One objective is to alter the intracellular environment to improve cellular processes, including the production of recombinant proteins. In order to make use of the vast quantities of data, we need to organize them in reduced dimensional space, develop appropriate mathematical models, and then ultimately control phenotypic behavior. This is a component of Systems Biology. One modeling technique currently under investigation is the stochastic Petri net. We are also actively pursuing transient metabolic controllers to minimize pleiotropy. We incorporate signal transduction modalities and RNA controllers to modulate, in vivo, the level of specific regulatory proteins, and downstream proteins in cascaded control loops.

Nanofactory-2010-Scheme-UMD-BIOE.jpg

One exciting target is a newly characterized signal transduction pathway that communicates cell population, enabling individual bacteria to act with multicellularity. This phenomenon, also known as "quorum sensing, (QS)", results in cell-to-cell communication and plays a significant role in regulating cell behavior. In the LuxS-mediated signaling system of E. coli, we are the first group to explore the impact of AI-2 on the transcriptome (Delisa et al., J. Bact, 2001; Wang et al., J. Bact. 2005) and we are the first group to elucidate the impact of quorum regulator, LsrR and kinase, LsrK (Li, et al., J. Bact. 2007). We are the first group to mathematically model quorum circuitry (Li, et al., Nature Mol. Sys. Biol., 2006). Our efforts to develop innovative controllers of signal transduction have yielded biological nanofactories that bring biochemical enzyme activities to the outer surfaces of cells so that molecules can be synthesized directly where they can be used…in our case to interrupt bacterial communication (Fernandes et al., Nature Nanotech., 2010). Current efforts include deciphering LuxS regulated genes and the impact of QS on the intracellular biomolecular landscape that influences protein synthesis; we have just created a completely new system for expressing proteins that requires no operator input or sampling (Tsao et al., Met. Eng., 2010).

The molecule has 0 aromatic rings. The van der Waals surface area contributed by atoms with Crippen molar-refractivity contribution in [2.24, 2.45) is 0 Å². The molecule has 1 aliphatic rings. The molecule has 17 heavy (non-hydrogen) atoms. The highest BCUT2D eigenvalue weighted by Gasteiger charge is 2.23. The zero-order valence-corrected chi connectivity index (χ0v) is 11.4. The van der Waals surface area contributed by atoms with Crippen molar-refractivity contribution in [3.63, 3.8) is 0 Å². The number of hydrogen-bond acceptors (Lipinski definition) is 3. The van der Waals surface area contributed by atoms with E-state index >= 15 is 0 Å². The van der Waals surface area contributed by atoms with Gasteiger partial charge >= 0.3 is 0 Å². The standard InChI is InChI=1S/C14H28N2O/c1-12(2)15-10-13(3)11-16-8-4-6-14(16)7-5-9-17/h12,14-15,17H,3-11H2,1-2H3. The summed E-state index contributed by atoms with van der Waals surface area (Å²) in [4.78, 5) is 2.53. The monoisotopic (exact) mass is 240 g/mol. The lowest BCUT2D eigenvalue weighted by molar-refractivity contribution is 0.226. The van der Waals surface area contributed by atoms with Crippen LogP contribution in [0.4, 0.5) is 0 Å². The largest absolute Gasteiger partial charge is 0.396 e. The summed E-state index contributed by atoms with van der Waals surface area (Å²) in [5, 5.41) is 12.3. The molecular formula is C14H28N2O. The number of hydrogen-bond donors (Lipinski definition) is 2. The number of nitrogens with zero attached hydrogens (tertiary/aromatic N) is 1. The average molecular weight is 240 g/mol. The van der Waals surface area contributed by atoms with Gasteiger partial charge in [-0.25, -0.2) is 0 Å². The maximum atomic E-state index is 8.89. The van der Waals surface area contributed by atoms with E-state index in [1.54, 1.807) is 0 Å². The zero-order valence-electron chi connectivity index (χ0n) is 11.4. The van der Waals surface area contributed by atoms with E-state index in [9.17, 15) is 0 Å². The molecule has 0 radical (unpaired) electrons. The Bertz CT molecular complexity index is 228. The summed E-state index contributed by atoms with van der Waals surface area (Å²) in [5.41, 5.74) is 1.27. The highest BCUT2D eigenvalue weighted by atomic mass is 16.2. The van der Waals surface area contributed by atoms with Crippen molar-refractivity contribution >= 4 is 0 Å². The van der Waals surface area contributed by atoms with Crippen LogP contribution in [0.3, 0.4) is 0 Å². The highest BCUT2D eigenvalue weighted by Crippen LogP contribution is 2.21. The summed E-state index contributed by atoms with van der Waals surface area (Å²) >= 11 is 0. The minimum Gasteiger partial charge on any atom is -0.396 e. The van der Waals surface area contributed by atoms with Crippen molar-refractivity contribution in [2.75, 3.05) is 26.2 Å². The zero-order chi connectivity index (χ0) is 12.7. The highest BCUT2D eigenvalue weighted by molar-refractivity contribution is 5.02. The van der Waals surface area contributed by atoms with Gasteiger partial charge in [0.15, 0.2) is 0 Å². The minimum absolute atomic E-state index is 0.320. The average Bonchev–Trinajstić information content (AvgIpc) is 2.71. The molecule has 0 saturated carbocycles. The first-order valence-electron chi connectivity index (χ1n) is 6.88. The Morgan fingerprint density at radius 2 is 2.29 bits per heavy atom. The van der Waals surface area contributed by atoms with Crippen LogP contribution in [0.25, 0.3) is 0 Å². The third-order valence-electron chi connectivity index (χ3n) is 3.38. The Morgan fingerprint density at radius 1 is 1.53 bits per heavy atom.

Biofabrication Engineering of Biological Signaling (bBIOS)[edit]